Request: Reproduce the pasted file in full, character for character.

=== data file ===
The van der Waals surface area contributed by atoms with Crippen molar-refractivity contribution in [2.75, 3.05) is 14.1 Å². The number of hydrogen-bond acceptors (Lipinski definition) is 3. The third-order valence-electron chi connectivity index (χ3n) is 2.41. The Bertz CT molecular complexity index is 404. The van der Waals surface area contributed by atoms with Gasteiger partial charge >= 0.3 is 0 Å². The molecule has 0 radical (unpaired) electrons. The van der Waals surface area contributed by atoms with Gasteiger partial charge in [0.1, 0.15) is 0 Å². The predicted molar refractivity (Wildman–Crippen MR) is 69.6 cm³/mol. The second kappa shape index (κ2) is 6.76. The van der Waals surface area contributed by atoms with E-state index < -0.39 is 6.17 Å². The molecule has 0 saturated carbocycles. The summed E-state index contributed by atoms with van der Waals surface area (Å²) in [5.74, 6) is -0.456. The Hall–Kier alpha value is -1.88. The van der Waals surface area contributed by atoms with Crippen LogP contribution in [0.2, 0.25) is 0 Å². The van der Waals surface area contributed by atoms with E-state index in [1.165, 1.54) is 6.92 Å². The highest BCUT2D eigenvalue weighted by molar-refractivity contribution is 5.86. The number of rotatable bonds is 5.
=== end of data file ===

The van der Waals surface area contributed by atoms with Crippen molar-refractivity contribution in [2.75, 3.05) is 14.1 Å². The number of hydrogen-bond acceptors (Lipinski definition) is 3. The third-order valence-electron chi connectivity index (χ3n) is 2.41. The Bertz CT molecular complexity index is 404. The van der Waals surface area contributed by atoms with Gasteiger partial charge >= 0.3 is 0 Å². The molecule has 0 radical (unpaired) electrons. The van der Waals surface area contributed by atoms with Gasteiger partial charge in [0.1, 0.15) is 0 Å². The predicted molar refractivity (Wildman–Crippen MR) is 69.6 cm³/mol. The second kappa shape index (κ2) is 6.76. The van der Waals surface area contributed by atoms with E-state index < -0.39 is 6.17 Å². The molecule has 0 saturated carbocycles. The summed E-state index contributed by atoms with van der Waals surface area (Å²) in [5.74, 6) is -0.456. The Hall–Kier alpha value is -1.88. The van der Waals surface area contributed by atoms with Crippen LogP contribution in [0.2, 0.25) is 0 Å². The van der Waals surface area contributed by atoms with E-state index in [1.165, 1.54) is 6.92 Å². The highest BCUT2D eigenvalue weighted by molar-refractivity contribution is 5.86. The number of rotatable bonds is 5.